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Politics McGahn's case appealed after judge says he must comply with subpoena

19:00  26 november  2019
19:00  26 november  2019 Source:   cbsnews.com

When the Judge Became the Defendant

  When the Judge Became the Defendant NEWTON, Mass. — When she was brought before a court this spring, charged with the federal crime of obstruction of justice, Judge Shelley Joseph did not look like a rebel. Her face was tear-streaked, and bore an expression of helpless dismay, as if she were struggling to take in the upside-down world in which she was the defendant. In April, she and a court officer, Wesley MacGregor, were accused of allowing an immigrant to evade detention by arranging for him to sneak out the back door of a courthouse.

Former White House counsel Don McGahn , through Justice Department attorneys, has appealed a federal judge ' s decision that he must comply with a congressional subpoena . The expected appeal comes after Judge Ketanji Brown Jackson ruled Monday night demanding that McGahn testify before

McGahn must comply with a congressional subpoena , a federal judge in Washington ruled its subpoena demanding McGahn ' s congressional testimony about events relating former special McGahn moved to appeal the decision Tuesday morning, and asked for a stay on his subpoena until

Former White House counsel Don McGahn, through Justice Department attorneys, has appealed a federal judge's decision that he must comply with a congressional subpoena. The expected appeal comes after Judge Ketanji Brown Jackson ruled Monday night demanding that McGahn testify before the House Judiciary Committee, rejecting the administration's claims of absolute executive privilege.

Don McGahn wearing a suit and tie talking on a cell phone: Supreme Court Kavanaugh © Saul Loeb / AP Supreme Court Kavanaugh

On Monday, Jackson wrote that "the primary takeaway from the past 250 years of recorded American history is that presidents are not kings." White House press secretary Stephanie Grisham said that ruling "contradicts longstanding legal precedent established by administrations of both political parties."

Republicans seek to subpoena Hunter Biden, Ukraine whistleblower, DNC files

  Republicans seek to subpoena Hunter Biden, Ukraine whistleblower, DNC files The top Republican on the House Intelligence Committee has sent a letter to Chairman Adam Schiff asking that Hunter Biden and the whistleblower be subpoenaed.Rep. Devin Nunes, R-Calif., along with Rep. Jim Jordan, R-Ohio, penned a scathing letter to Schiff in which they slammed the “sham ‘impeachment inquiry’” and notified the chairman of their intent to subpoena Biden and the whistleblower. Jordan, the ranking member of the House Oversight and Reform Committee, has been appointed as a temporary member of the House Intelligence Committee.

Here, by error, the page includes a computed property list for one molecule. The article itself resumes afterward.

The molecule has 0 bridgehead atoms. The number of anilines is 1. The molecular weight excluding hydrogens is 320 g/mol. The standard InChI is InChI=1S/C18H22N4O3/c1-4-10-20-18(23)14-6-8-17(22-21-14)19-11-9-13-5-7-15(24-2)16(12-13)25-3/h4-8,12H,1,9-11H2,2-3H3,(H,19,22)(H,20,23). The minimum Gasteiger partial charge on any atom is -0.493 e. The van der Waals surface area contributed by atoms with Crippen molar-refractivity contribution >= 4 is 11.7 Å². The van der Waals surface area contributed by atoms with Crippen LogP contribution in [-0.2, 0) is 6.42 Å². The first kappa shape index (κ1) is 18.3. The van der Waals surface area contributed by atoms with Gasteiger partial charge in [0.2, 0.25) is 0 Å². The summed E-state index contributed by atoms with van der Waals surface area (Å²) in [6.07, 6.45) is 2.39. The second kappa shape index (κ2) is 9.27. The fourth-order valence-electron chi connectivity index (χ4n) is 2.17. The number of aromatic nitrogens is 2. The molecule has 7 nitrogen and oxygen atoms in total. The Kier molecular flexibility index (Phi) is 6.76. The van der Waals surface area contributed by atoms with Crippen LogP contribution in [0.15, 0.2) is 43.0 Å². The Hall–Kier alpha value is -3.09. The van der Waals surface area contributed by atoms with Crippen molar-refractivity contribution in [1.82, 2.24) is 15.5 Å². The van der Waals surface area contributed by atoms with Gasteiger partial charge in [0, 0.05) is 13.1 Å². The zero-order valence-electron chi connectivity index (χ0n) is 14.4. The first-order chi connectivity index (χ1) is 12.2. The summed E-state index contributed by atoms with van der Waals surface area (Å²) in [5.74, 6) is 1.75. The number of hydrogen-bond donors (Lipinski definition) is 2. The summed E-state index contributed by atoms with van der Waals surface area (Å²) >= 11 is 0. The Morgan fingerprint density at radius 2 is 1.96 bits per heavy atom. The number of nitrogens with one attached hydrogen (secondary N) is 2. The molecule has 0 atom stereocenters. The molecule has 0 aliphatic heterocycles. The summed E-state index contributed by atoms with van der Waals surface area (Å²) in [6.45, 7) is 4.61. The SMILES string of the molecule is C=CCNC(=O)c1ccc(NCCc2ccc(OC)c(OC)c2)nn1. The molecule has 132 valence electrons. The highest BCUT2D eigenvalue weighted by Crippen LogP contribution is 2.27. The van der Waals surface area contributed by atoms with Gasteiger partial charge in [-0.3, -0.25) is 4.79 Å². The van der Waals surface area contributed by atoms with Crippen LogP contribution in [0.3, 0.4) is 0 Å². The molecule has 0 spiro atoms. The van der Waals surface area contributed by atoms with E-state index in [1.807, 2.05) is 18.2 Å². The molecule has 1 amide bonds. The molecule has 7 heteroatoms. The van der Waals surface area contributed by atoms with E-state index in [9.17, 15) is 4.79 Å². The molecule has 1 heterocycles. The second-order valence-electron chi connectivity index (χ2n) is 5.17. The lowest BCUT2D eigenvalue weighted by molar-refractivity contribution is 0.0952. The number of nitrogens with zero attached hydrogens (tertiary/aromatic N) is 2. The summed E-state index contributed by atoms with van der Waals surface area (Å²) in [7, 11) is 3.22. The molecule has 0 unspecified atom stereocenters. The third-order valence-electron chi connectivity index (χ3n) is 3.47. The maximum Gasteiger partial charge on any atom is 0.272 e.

Trump blocked McGahn from complying with the subpoena and testifying before Congress (In October, the White House also said it would refuse to cooperate with the impeachment inquiry.) Still, the Justice Department, which is representing McGahn , is expected to appeal the decision, according

But in letting McGahn continue to challenge the subpoena on other grounds, the practical impact is that the court case is ongoing and he may not have to testify before the election. Friday' s appeals court ruling was 7-2. Two Trump-appointed DC Circuit judges , Neomi Rao and Greg Katsas

Justice Department lawyers are appealing the decision to the U.S. Court of Appeals for the District of Columbia, and requested a stay in the case. House Democrats filed the lawsuit in August to compel McGahn to testify, after former special counsel Robert Mueller's investigation revealed the president asked McGahn to fire Mueller.

The former White House counsel, who is being represented by Justice Department lawyers, was a key witness in the Russia investigation. But Jackson's ruling could have significant ramifications for Democrats' impeachment inquiry, in which multiple top administration officials have rejected subpoenas at the desire of the Trump administration.